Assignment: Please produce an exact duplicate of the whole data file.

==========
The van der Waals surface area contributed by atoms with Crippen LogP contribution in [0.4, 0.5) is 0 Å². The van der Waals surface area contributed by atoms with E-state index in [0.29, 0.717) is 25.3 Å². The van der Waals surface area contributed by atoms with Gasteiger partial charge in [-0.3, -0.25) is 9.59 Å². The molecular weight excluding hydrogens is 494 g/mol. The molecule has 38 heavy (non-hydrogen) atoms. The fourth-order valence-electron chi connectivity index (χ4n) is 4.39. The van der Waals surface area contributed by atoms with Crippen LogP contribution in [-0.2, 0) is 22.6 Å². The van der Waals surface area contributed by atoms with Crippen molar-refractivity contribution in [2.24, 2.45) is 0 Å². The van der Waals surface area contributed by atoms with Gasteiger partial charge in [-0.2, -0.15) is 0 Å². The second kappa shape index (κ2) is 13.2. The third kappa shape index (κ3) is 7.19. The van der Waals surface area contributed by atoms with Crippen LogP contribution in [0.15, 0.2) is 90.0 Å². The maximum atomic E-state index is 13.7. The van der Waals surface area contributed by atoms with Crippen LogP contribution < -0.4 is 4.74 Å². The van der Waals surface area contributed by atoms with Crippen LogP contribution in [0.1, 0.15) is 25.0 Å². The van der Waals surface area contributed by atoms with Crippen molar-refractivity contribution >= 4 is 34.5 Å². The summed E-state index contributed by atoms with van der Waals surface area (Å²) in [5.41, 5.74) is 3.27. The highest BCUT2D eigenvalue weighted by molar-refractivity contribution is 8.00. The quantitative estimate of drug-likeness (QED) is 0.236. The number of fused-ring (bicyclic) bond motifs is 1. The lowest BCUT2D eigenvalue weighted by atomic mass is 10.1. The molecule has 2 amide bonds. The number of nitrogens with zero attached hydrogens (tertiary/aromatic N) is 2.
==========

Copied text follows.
The van der Waals surface area contributed by atoms with Crippen LogP contribution in [0.4, 0.5) is 0 Å². The van der Waals surface area contributed by atoms with E-state index in [0.29, 0.717) is 25.3 Å². The van der Waals surface area contributed by atoms with Gasteiger partial charge in [-0.3, -0.25) is 9.59 Å². The molecular weight excluding hydrogens is 494 g/mol. The molecule has 38 heavy (non-hydrogen) atoms. The fourth-order valence-electron chi connectivity index (χ4n) is 4.39. The van der Waals surface area contributed by atoms with Crippen LogP contribution in [-0.2, 0) is 22.6 Å². The van der Waals surface area contributed by atoms with Crippen molar-refractivity contribution in [2.24, 2.45) is 0 Å². The van der Waals surface area contributed by atoms with Gasteiger partial charge in [-0.2, -0.15) is 0 Å². The second kappa shape index (κ2) is 13.2. The third kappa shape index (κ3) is 7.19. The van der Waals surface area contributed by atoms with Crippen LogP contribution in [0.15, 0.2) is 90.0 Å². The maximum atomic E-state index is 13.7. The van der Waals surface area contributed by atoms with Crippen LogP contribution < -0.4 is 4.74 Å². The van der Waals surface area contributed by atoms with Crippen LogP contribution in [0.1, 0.15) is 25.0 Å². The van der Waals surface area contributed by atoms with Crippen molar-refractivity contribution >= 4 is 34.5 Å². The summed E-state index contributed by atoms with van der Waals surface area (Å²) in [5.41, 5.74) is 3.27. The highest BCUT2D eigenvalue weighted by molar-refractivity contribution is 8.00. The quantitative estimate of drug-likeness (QED) is 0.236. The number of fused-ring (bicyclic) bond motifs is 1. The lowest BCUT2D eigenvalue weighted by atomic mass is 10.1. The molecule has 2 amide bonds. The number of nitrogens with zero attached hydrogens (tertiary/aromatic N) is 2.